Decentering is to move away from these seductive approaches that don’t really work.  By doing these thing you raise the probability of solving a puzzle or problem.

Brainstorming (page 96)

Perkins weighs in with four rules for successful brainstorming from the work of Alex Osborn, worth mentioning here.

  1. No criticism.  This is the premier rule of brainstorming.  During the brainstorming itself, criticism is out.  Whatever’s said goes on the list.
  2. Keep moving.  Don’t hover to develop details.  Toss in ideas and move on. Go for quantity.
  3. Piggyback.  Besides just making up ideas out of the air, take ideas already mentioned as a point of departure, extend them, add a twist.
  4. Diversify.  Try for different kinds of ideas – ideas in contrasting categories, ideas that comes from different points of view.

Analogies (page 135)

Analogies are core concepts in understanding the visual process and are used well in nearly all learning situations.  Perkins brings in the work of Kevin Dunbar a professor at McGill University whose studies show that, “analogies figure commonly in the development of theories, experiments, and explanations.”  He sorted analogies into three categories: within the organism, across organisms, and non-biological.  He found that the first two categories were used nearly all of the time.  Non-biological analogies were used to explain ideas but not to generate theories.

A Throw Back to My First Kraskin Experience

I have talked about my first experience hearing Dr. Robert A. Kraskin lecture, at the Shelter Island Seminar the summer after my graduation from optometry school in 1979.  His topic was posture and vision and I was not ready to understand him but he did plant, what I have called, grains of said in my brain which continued to rub and call attention to them driving me to understand.  It turns out that these grains of sand have a name!  Bluma Zeigarnik, in 1927 showed that, “people’s memory for unsolved problems is superior to their memory for solved problems.”  This is called the Zeigarnik effect.  It only occurs when problem solvers are genuinely stuck on a problem.  “They create learning hot spots that stay with the learner until the learner finds a way past them.”  (page 204)  So sometimes it is good enough to pose a problem to an audience, one that they take seriously and one that intrigues them and it may be enough to start them on a search for an answer.  One does not always have to have all the answers.  Better sometimes to make sure that what is passed on are the questions that need to be answered!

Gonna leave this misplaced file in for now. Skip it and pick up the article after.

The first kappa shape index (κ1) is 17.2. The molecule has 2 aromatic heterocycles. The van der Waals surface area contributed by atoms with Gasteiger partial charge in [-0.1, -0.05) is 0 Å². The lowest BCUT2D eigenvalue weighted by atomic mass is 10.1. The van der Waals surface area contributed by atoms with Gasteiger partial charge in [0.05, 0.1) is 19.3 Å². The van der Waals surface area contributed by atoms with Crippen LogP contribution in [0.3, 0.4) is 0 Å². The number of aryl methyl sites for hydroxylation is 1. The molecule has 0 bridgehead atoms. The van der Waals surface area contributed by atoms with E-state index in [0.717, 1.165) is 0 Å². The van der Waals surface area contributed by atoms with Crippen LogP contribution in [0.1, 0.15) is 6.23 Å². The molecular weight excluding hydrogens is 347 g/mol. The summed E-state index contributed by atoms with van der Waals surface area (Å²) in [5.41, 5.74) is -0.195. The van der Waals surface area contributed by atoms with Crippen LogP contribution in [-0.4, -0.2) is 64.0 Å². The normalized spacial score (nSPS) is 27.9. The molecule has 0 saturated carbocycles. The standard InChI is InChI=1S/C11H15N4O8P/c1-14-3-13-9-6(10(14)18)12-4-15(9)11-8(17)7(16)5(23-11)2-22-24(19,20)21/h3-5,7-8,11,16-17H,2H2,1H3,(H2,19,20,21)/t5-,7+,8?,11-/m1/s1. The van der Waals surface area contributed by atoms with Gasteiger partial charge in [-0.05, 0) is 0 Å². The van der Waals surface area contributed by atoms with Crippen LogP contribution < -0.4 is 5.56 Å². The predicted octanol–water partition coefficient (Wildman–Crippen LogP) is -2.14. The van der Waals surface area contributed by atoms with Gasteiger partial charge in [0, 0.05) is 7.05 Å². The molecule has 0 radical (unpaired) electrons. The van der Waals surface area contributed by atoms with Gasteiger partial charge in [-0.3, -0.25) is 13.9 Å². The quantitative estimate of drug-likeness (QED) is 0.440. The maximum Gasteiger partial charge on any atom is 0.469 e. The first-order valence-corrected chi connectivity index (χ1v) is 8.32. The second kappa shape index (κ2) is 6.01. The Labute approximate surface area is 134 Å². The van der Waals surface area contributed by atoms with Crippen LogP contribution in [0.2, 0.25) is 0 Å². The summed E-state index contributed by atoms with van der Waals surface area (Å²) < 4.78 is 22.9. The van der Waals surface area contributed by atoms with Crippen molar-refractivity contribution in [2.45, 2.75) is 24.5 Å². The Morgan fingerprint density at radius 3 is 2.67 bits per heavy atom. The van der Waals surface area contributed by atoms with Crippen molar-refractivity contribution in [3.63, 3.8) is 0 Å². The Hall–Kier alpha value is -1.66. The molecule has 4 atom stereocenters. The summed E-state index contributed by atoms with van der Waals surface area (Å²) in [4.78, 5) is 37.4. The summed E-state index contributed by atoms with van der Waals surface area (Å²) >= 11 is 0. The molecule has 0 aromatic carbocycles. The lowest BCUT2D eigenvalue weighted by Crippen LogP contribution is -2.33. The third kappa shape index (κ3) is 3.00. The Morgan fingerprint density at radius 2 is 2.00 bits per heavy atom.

I found the rest of the book to be a very stimulating and quick read.  It would have been quicker but I took time to work through many of the puzzles.  I highly recommend this book as an introspective way to look at your inner process of problem solving, which to me is the essence of being a good clinician.

Available from Amazon